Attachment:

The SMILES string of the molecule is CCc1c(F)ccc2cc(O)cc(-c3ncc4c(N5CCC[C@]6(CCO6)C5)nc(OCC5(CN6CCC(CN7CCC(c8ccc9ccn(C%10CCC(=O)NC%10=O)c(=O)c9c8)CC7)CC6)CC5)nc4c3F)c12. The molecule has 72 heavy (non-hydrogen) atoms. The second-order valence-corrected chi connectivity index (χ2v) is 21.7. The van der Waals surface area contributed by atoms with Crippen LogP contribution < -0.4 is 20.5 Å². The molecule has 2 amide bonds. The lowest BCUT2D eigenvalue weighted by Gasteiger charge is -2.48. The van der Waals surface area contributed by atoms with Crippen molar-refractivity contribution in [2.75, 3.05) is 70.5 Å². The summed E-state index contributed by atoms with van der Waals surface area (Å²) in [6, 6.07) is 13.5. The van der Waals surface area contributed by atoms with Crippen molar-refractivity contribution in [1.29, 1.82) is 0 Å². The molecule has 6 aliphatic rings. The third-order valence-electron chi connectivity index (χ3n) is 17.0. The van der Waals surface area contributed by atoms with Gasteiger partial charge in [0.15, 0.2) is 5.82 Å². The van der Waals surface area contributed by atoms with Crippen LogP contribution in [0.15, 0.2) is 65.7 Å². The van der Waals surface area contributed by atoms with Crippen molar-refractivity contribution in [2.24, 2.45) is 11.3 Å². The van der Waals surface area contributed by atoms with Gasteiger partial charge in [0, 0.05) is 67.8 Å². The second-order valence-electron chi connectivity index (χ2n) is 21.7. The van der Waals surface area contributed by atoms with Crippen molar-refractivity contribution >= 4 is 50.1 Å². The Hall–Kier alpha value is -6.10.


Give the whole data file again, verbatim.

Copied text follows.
The SMILES string of the molecule is CCc1c(F)ccc2cc(O)cc(-c3ncc4c(N5CCC[C@]6(CCO6)C5)nc(OCC5(CN6CCC(CN7CCC(c8ccc9ccn(C%10CCC(=O)NC%10=O)c(=O)c9c8)CC7)CC6)CC5)nc4c3F)c12. The molecule has 72 heavy (non-hydrogen) atoms. The second-order valence-corrected chi connectivity index (χ2v) is 21.7. The van der Waals surface area contributed by atoms with Crippen LogP contribution < -0.4 is 20.5 Å². The molecule has 2 amide bonds. The lowest BCUT2D eigenvalue weighted by Gasteiger charge is -2.48. The van der Waals surface area contributed by atoms with Crippen molar-refractivity contribution in [2.75, 3.05) is 70.5 Å². The summed E-state index contributed by atoms with van der Waals surface area (Å²) in [6, 6.07) is 13.5. The van der Waals surface area contributed by atoms with Crippen molar-refractivity contribution in [1.29, 1.82) is 0 Å². The molecule has 6 aliphatic rings. The third-order valence-electron chi connectivity index (χ3n) is 17.0. The van der Waals surface area contributed by atoms with Gasteiger partial charge in [0.15, 0.2) is 5.82 Å². The van der Waals surface area contributed by atoms with Crippen LogP contribution in [0.15, 0.2) is 65.7 Å². The van der Waals surface area contributed by atoms with Crippen molar-refractivity contribution in [2.24, 2.45) is 11.3 Å². The van der Waals surface area contributed by atoms with Gasteiger partial charge in [0, 0.05) is 67.8 Å². The second-order valence-electron chi connectivity index (χ2n) is 21.7. The van der Waals surface area contributed by atoms with Crippen molar-refractivity contribution >= 4 is 50.1 Å². The Hall–Kier alpha value is -6.10.